Joining EFTA would put us back to where we were in 1973 when, as I recall, we left EFTA to join the EU.

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RHYL WEST BY-ELECTION

This week's by-election was won by Labour. So now both of Rhyl West's county councillors are Labour Party people who do not live in the ward.

The turnout was 12 per cent. In other words, 88 out of every 100 residents who could have voted did not bother to do so.

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Thursday, 27 October 2016

RHYL LIFE

Wellington Road card postmarked 1908

Future posts will not be so frequent. To be sure that you catch them all (including occasional quiz questions) please follow by email. Just type your email address in box at top left of this page.

Pip! Pip!

Colin Jones / email: rhyl.colin.jones@live.co.uk

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RHYL LIFE QUIZ WINNERS


There have been two series of the quiz, each ran for 80 weeks. Most weeks the ‘question’ was more than one question!

For quizmaster and players it was a fun way of absorbing information. Although the number of entrants was small, the blog’s statistics showed that a very large number of people were watching the questions and answers.

The quiz was never a level playing field – readers found out about it at differing stages. As a whole it was a stiff test of anybody’s knowledge of Rhyl past and present.

The results are all in and I have no hesitation in declaring Gareth Morris as King of the Rhyl Life Quiz:


The above photos of Gareth appeared in this blog in April 2010. I dubbed him The Great Gareth because of his high scoring rate. He was joint-winner of the first series and is clear winner of the second series.

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Next are ‘the Jackson girls’. On the left in this photo – in second place – Jane Shuttle who was joint-winner of the first series and runner-up in the second. That makes her Queen of the Rhyl Life Quiz!


In third place, on your right above, is Jane’s sister Sue Handley. There has been no collusion here. Sue would have loved to beat Jane at this game!

I call Jane and Sue ‘the Jackson girls’ because their father was Douglas Jackson who worked in Pilkingtons and for a short time was landlord of Ellis's in Water Street.


In fourth place were Richard & Ceri Swinney. Richy might say “not bad for a Worcestershire man”. Interesting to note that none of the top scorers started life in Rhyl, except the following:


In fifth place Dilys Bagnall who was born at “10 Williams Street, Rhyl. Lived next door to John and Muriel Bamber who had a coal round.”

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In the second series Dorothy Jones and Geoff Hughes did not play continuously but both displayed above-average ability and should be mentioned in dispatches.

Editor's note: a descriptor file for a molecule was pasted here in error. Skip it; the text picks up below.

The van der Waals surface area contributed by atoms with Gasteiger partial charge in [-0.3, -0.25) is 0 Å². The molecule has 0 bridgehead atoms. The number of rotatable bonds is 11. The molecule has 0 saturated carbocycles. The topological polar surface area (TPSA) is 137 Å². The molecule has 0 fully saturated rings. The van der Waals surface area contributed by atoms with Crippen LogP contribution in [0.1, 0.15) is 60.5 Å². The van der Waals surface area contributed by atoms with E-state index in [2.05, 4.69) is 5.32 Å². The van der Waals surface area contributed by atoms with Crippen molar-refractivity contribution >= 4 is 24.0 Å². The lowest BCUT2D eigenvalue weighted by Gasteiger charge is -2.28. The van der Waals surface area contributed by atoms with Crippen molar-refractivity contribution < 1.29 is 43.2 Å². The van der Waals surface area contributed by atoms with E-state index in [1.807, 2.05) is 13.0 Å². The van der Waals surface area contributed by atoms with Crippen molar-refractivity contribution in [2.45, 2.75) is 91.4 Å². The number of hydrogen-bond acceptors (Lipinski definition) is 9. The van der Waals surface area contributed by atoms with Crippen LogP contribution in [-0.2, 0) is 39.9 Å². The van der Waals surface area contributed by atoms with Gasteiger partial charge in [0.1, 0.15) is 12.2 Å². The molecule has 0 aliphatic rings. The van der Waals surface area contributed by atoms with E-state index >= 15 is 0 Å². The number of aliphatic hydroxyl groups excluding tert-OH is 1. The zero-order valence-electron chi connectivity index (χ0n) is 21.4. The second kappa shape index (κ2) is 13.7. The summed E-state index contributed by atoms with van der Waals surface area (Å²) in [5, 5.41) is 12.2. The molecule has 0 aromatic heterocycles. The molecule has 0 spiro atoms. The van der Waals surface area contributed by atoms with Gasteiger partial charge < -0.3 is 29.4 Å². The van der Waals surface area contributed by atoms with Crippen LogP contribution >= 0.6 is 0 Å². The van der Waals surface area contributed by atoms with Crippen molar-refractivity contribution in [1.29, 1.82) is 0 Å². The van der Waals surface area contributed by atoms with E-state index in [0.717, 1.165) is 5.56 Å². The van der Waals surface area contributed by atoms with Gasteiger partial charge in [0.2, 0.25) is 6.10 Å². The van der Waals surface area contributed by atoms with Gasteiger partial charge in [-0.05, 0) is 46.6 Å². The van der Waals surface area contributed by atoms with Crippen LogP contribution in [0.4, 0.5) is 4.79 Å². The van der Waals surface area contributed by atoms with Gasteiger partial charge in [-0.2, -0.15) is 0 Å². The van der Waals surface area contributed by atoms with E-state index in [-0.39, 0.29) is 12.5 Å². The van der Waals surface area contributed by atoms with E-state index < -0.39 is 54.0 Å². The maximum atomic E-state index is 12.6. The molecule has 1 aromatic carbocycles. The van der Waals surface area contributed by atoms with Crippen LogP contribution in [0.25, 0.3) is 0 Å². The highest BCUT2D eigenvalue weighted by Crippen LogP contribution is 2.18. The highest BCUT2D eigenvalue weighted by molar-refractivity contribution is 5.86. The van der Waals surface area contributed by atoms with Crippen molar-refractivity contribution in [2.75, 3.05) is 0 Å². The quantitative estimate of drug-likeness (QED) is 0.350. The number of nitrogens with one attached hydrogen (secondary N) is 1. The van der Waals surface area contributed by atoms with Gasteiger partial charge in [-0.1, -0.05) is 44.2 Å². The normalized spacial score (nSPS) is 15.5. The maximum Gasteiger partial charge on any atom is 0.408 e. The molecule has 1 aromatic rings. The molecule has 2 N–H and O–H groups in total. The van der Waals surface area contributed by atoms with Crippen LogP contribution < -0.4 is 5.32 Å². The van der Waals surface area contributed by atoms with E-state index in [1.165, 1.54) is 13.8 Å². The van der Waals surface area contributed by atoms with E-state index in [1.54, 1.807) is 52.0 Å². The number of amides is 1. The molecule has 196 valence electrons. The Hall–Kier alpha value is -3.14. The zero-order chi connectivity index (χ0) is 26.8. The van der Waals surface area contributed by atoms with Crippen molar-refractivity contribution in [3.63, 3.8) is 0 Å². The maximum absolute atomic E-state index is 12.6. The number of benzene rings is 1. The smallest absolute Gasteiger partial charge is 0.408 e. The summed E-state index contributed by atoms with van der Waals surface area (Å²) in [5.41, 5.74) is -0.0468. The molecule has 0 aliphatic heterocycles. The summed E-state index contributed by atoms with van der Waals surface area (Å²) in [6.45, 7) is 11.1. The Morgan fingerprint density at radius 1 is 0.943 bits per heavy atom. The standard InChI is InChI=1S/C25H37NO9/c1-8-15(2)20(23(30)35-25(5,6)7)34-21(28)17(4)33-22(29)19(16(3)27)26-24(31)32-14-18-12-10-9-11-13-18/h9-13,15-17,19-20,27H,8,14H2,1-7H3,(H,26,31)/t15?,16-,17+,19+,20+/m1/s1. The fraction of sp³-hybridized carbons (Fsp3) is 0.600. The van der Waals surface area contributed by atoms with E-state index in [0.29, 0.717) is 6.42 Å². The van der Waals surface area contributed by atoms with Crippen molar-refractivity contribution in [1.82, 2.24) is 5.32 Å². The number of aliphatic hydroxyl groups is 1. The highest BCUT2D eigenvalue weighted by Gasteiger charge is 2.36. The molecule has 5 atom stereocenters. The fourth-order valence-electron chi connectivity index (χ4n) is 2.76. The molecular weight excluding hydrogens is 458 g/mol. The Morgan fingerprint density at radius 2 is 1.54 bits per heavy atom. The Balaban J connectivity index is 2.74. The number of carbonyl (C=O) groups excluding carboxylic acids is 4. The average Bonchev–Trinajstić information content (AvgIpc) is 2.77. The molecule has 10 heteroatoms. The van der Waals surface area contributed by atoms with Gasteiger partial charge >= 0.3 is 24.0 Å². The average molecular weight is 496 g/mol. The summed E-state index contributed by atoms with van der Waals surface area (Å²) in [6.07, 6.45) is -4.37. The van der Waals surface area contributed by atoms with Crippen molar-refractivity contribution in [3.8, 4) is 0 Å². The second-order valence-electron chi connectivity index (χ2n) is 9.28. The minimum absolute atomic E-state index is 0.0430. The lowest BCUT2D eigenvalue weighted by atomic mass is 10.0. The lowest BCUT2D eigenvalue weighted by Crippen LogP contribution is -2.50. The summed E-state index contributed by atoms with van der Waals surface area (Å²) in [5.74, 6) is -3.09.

Many thanks to all who took part.

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Sunday, 23 October 2016

QUIZ ANSWER # 160


Quiz Question # 160 was the last in this second series of the quiz. It comprised the following eight questions:

1. Below is a photo taken not many years ago. The building's name has been obscured by black dots.
The question: What is the missing name?


2. Below is a group of Edwardian gentlemen and a lady outside a Rhyl building.
The question: What is the name of the building?


3. Below is a shot taken in January this year. On nearest side is The Bike Hub, on far side is The Harbour Hub Cafe.
The question: What is the building inbetween used for?


4. Below is a photo of unknown date taken in the London Transport area.
The question: What has it got to do with Rhyl?

Rhyl

Click on any picture to see a bigger version.


5. Above is a part of a photo of unknown date, obviously not recent.
The question: Where in Rhyl was it taken?


6. Above is a shot taken this year with a place name blanked out.
The question: What is the missing name?


7. Above is an image of a Crosville bus loading in High Street.
The question: Would the nearest date be 1930, 1940, 1950 or 1960?


8. The above is part of a photograph taken this year.
The question: Where in Rhyl would you see this construction?

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HERE ARE THE ANSWERS:

1.  The Abbey Vaults (in Abbey Street). Photo supplied by Dave Williams. Thanks Dave!

2.  The original Rhyl Pavilion. Photo was taken in 1908 on opening day. Here is the full picture; the gent in the light-coloured trilby hat would be Lord Mostyn, L.N.V. Lloyd-Mostyn the 3rd Baron Mostyn (1856-1929):

   
3.  Harbour Master. Behind the black dots are signs saying Harbwr Feistr/Harbour Master. Photo taken in January 2016 by Fred Burns.

4.  The white coach belonged to Brookes Bros of Rhyl. It is a Leyland Lioness with registration number DM6228.

5.  Grange Court (near Rhyl High School).

6.  The Conservatory, Botanical Gardens. Here is the picture complete with its caption:


7.  1950. The image of a bus loading in High Street is an amateur shot dated 1950.
   
8.  Westbourne Avenue. Here's a wider view of the construction:


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Scoring 1 win for each correct answer plus 2 wins for getting all 8 right:
Jane Shuttle 10, The Great Gareth 10, Dilys Bagnall 5, Richard & Ceri Swinney 10, Sue Handley 4.